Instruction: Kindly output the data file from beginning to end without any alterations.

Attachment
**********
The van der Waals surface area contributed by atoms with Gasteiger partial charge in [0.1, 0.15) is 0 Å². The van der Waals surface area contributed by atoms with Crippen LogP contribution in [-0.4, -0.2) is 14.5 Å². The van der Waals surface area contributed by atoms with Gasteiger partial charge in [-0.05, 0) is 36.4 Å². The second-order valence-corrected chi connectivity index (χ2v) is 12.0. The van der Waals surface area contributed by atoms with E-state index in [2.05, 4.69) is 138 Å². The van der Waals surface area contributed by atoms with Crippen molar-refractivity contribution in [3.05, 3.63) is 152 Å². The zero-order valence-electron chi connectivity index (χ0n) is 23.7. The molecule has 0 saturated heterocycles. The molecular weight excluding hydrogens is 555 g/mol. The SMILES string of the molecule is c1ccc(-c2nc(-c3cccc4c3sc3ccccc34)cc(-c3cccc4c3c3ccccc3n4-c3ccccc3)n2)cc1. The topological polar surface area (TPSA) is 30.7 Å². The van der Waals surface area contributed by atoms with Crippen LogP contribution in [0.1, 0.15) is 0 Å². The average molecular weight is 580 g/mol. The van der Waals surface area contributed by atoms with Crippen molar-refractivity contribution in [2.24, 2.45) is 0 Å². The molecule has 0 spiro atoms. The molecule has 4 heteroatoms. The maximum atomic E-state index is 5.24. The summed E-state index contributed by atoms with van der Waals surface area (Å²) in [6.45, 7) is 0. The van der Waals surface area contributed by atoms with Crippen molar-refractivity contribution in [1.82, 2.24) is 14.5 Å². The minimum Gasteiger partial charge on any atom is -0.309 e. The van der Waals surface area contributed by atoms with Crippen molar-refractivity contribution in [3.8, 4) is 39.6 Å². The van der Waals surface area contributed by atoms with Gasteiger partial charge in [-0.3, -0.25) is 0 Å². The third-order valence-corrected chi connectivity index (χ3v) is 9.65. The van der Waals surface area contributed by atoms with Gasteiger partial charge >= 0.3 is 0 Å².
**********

The van der Waals surface area contributed by atoms with Gasteiger partial charge in [0.1, 0.15) is 0 Å². The van der Waals surface area contributed by atoms with Crippen LogP contribution in [-0.4, -0.2) is 14.5 Å². The van der Waals surface area contributed by atoms with Gasteiger partial charge in [-0.05, 0) is 36.4 Å². The second-order valence-corrected chi connectivity index (χ2v) is 12.0. The van der Waals surface area contributed by atoms with E-state index in [2.05, 4.69) is 138 Å². The van der Waals surface area contributed by atoms with Crippen molar-refractivity contribution in [3.05, 3.63) is 152 Å². The zero-order valence-electron chi connectivity index (χ0n) is 23.7. The molecule has 0 saturated heterocycles. The molecular weight excluding hydrogens is 555 g/mol. The SMILES string of the molecule is c1ccc(-c2nc(-c3cccc4c3sc3ccccc34)cc(-c3cccc4c3c3ccccc3n4-c3ccccc3)n2)cc1. The topological polar surface area (TPSA) is 30.7 Å². The van der Waals surface area contributed by atoms with Crippen LogP contribution in [0.1, 0.15) is 0 Å². The average molecular weight is 580 g/mol. The van der Waals surface area contributed by atoms with Crippen molar-refractivity contribution in [2.24, 2.45) is 0 Å². The molecule has 0 spiro atoms. The molecule has 4 heteroatoms. The maximum atomic E-state index is 5.24. The summed E-state index contributed by atoms with van der Waals surface area (Å²) in [6.45, 7) is 0. The van der Waals surface area contributed by atoms with Crippen molar-refractivity contribution in [1.82, 2.24) is 14.5 Å². The minimum Gasteiger partial charge on any atom is -0.309 e. The van der Waals surface area contributed by atoms with Crippen molar-refractivity contribution in [3.8, 4) is 39.6 Å². The van der Waals surface area contributed by atoms with Gasteiger partial charge in [-0.3, -0.25) is 0 Å². The third-order valence-corrected chi connectivity index (χ3v) is 9.65. The van der Waals surface area contributed by atoms with Gasteiger partial charge >= 0.3 is 0 Å².